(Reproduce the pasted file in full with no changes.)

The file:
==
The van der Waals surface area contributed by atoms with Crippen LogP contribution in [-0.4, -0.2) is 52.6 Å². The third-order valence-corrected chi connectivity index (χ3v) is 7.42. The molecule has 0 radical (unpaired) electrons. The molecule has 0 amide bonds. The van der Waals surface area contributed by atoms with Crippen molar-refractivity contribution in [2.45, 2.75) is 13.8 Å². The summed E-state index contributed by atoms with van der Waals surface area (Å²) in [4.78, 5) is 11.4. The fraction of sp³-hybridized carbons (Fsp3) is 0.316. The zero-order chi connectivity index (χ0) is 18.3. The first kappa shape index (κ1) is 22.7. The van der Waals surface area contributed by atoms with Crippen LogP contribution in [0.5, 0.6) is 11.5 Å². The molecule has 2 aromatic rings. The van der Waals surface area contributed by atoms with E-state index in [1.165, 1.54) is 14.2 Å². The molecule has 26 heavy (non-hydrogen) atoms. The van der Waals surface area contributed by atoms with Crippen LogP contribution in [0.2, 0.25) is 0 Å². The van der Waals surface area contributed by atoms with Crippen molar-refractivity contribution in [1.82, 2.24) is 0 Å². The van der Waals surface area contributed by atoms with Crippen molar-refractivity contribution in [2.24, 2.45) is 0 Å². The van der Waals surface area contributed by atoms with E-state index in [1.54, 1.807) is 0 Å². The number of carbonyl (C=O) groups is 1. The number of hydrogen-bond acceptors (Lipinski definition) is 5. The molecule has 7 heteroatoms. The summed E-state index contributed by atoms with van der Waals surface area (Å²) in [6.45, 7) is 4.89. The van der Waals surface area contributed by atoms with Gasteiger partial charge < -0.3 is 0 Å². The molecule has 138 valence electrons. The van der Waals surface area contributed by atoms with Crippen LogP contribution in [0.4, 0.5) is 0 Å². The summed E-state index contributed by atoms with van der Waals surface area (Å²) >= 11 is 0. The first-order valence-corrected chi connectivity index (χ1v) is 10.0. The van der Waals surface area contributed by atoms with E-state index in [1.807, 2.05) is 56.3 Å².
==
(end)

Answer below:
The van der Waals surface area contributed by atoms with Crippen LogP contribution in [-0.4, -0.2) is 52.6 Å². The third-order valence-corrected chi connectivity index (χ3v) is 7.42. The molecule has 0 radical (unpaired) electrons. The molecule has 0 amide bonds. The van der Waals surface area contributed by atoms with Crippen molar-refractivity contribution in [2.45, 2.75) is 13.8 Å². The summed E-state index contributed by atoms with van der Waals surface area (Å²) in [4.78, 5) is 11.4. The fraction of sp³-hybridized carbons (Fsp3) is 0.316. The zero-order chi connectivity index (χ0) is 18.3. The first kappa shape index (κ1) is 22.7. The van der Waals surface area contributed by atoms with Crippen LogP contribution in [0.5, 0.6) is 11.5 Å². The molecule has 2 aromatic rings. The van der Waals surface area contributed by atoms with E-state index in [1.165, 1.54) is 14.2 Å². The molecule has 26 heavy (non-hydrogen) atoms. The van der Waals surface area contributed by atoms with Crippen LogP contribution in [0.2, 0.25) is 0 Å². The van der Waals surface area contributed by atoms with Crippen molar-refractivity contribution in [1.82, 2.24) is 0 Å². The van der Waals surface area contributed by atoms with Crippen molar-refractivity contribution in [2.24, 2.45) is 0 Å². The van der Waals surface area contributed by atoms with E-state index in [1.54, 1.807) is 0 Å². The number of carbonyl (C=O) groups is 1. The number of hydrogen-bond acceptors (Lipinski definition) is 5. The molecule has 7 heteroatoms. The summed E-state index contributed by atoms with van der Waals surface area (Å²) in [6.45, 7) is 4.89. The van der Waals surface area contributed by atoms with Gasteiger partial charge < -0.3 is 0 Å². The molecule has 138 valence electrons. The van der Waals surface area contributed by atoms with Crippen LogP contribution in [0.4, 0.5) is 0 Å². The summed E-state index contributed by atoms with van der Waals surface area (Å²) >= 11 is 0. The first-order valence-corrected chi connectivity index (χ1v) is 10.0. The van der Waals surface area contributed by atoms with E-state index in [1.807, 2.05) is 56.3 Å².